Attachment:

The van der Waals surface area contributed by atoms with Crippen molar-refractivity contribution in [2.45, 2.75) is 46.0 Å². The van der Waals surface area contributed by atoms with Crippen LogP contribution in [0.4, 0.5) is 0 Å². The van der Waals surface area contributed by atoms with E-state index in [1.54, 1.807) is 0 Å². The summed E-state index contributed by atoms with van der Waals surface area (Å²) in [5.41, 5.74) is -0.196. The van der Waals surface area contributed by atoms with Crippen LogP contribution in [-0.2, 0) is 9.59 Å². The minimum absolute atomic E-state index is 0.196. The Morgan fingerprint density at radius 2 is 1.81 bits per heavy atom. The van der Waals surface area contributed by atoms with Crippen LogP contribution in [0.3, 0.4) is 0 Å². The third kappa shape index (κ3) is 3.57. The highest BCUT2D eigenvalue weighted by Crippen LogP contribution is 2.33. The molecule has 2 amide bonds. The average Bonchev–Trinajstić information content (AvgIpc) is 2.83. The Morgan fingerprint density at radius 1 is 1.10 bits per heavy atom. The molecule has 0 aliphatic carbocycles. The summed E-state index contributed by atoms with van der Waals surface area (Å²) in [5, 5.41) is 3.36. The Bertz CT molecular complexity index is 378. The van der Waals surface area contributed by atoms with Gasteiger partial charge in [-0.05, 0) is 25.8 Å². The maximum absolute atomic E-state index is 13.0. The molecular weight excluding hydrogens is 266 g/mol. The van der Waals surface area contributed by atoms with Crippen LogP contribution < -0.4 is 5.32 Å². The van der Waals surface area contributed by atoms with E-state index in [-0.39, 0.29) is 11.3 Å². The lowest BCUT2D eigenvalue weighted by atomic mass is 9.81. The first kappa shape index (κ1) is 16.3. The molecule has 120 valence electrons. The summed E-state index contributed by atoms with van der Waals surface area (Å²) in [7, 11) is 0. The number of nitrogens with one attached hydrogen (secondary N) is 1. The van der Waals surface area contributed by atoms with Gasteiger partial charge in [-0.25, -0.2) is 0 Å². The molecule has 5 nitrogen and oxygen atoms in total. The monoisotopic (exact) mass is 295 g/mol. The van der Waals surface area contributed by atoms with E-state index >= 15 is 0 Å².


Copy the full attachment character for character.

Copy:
The van der Waals surface area contributed by atoms with Crippen molar-refractivity contribution in [2.45, 2.75) is 46.0 Å². The van der Waals surface area contributed by atoms with Crippen LogP contribution in [0.4, 0.5) is 0 Å². The van der Waals surface area contributed by atoms with E-state index in [1.54, 1.807) is 0 Å². The summed E-state index contributed by atoms with van der Waals surface area (Å²) in [5.41, 5.74) is -0.196. The van der Waals surface area contributed by atoms with Crippen LogP contribution in [-0.2, 0) is 9.59 Å². The minimum absolute atomic E-state index is 0.196. The Morgan fingerprint density at radius 2 is 1.81 bits per heavy atom. The van der Waals surface area contributed by atoms with Crippen LogP contribution in [0.3, 0.4) is 0 Å². The third kappa shape index (κ3) is 3.57. The highest BCUT2D eigenvalue weighted by Crippen LogP contribution is 2.33. The molecule has 2 amide bonds. The average Bonchev–Trinajstić information content (AvgIpc) is 2.83. The Morgan fingerprint density at radius 1 is 1.10 bits per heavy atom. The molecule has 0 aliphatic carbocycles. The summed E-state index contributed by atoms with van der Waals surface area (Å²) in [5, 5.41) is 3.36. The Bertz CT molecular complexity index is 378. The van der Waals surface area contributed by atoms with Gasteiger partial charge in [-0.05, 0) is 25.8 Å². The maximum absolute atomic E-state index is 13.0. The molecular weight excluding hydrogens is 266 g/mol. The van der Waals surface area contributed by atoms with Crippen LogP contribution < -0.4 is 5.32 Å². The van der Waals surface area contributed by atoms with E-state index in [-0.39, 0.29) is 11.3 Å². The lowest BCUT2D eigenvalue weighted by atomic mass is 9.81. The first kappa shape index (κ1) is 16.3. The molecule has 120 valence electrons. The summed E-state index contributed by atoms with van der Waals surface area (Å²) in [7, 11) is 0. The number of nitrogens with one attached hydrogen (secondary N) is 1. The van der Waals surface area contributed by atoms with Gasteiger partial charge in [-0.25, -0.2) is 0 Å². The molecule has 5 nitrogen and oxygen atoms in total. The monoisotopic (exact) mass is 295 g/mol. The van der Waals surface area contributed by atoms with E-state index >= 15 is 0 Å².